Tag Archives: sortes Virglianae


scarabgrub1Yesterday I had vertigo for the better part of the day. What set my world in motion is still not clear: too little sleep, too much booze the night before, dehydration, antihistamines, chocolate, a migraine, the inner ear. The first few bars of Thelonious Monk’s ‘Four in One’ looped in my head, a spinning, dizzying syntax.

I had planned to bring a tall ladder to the garden and prune the lilacs — which have already bloomed and gone. Negotiating the staircase proved hard enough. So, instead, I kneeled and, when I could not kneel, sat in the dirt and listlessly pulled a few weeds.

A copper-headed scarab grub made his way, with difficulty, out of a rotted tree stumpĀ and into the daylight. He writhed and pushed and lurched his fat body forward, but his legs twitched, as if in a palsy, unable to gain traction. As I left him, he had started to burrow back into the moist darkness of the decayed stump.

In the evening, when I was again able to focus my eyes, I went back to my book, and read about Archimedes, who ran naked and dripping wet through the streets of Syracuse shouting Eureka! He had, he explained, discovered the force that kept him afloat in the bathtub.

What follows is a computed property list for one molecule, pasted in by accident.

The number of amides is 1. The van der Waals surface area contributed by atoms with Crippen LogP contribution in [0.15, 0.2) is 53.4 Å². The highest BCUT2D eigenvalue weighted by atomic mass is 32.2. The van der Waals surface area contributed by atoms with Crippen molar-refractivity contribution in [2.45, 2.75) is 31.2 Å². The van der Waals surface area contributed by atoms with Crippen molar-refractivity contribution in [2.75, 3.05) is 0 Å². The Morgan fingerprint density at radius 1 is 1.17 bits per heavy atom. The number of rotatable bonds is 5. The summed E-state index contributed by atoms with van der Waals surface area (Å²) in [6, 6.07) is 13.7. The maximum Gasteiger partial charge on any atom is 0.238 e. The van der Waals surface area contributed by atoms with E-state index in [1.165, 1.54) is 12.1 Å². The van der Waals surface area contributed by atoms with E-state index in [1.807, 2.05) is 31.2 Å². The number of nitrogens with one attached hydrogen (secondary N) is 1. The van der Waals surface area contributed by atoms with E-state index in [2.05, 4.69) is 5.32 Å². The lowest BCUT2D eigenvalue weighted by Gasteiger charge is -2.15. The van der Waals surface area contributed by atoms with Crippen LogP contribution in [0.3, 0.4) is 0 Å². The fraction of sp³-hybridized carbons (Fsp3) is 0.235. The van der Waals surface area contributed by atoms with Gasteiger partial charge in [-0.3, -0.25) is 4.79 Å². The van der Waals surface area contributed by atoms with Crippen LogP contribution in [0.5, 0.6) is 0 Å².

Prone To Error

Earlier today, someone at the YUNiversity of Righteous Grammar posted this tweet:

A good rule of thumb — but, it turns out, not much more than that. Just a few hours later, I came across the word “prone” used to mean both prostrate and supine in Joseph Conrad’s Nostromo (Part 3, Chapter X).

Stuck on the Great Isabel, Martin Decoud, “the brilliant Costaguanero of the boulevards,” is about to die of solitude:

It had been a day of absolute silence — the first he had known in his life. And he had not slept a wink. Not for all these wakeful nights and the days of fighting, planning, talking; not for all that last night of danger and hard physical toil upon the gulf, had he been able to close his eyes for a moment. And yet from sunrise to sunset he had been lying prone on the ground, either on his back or on his face.

The OED defines the adjective prone as “situated or lying face downwards, or on the belly”; and my discovery of this exception to the rule proves only that:
A) Kory Stamper is right: prescriptivists can learn from descriptivists to be a little more accommodating;
B) good writers don’t always follow the rules, and sometimes make mistakes;
C) you never know how one thing you read will connect with another — a lesson in literary serendipity as ancient as the Virgilian dip; and
D) Conrad didn’t need the word “prone” in that sentence.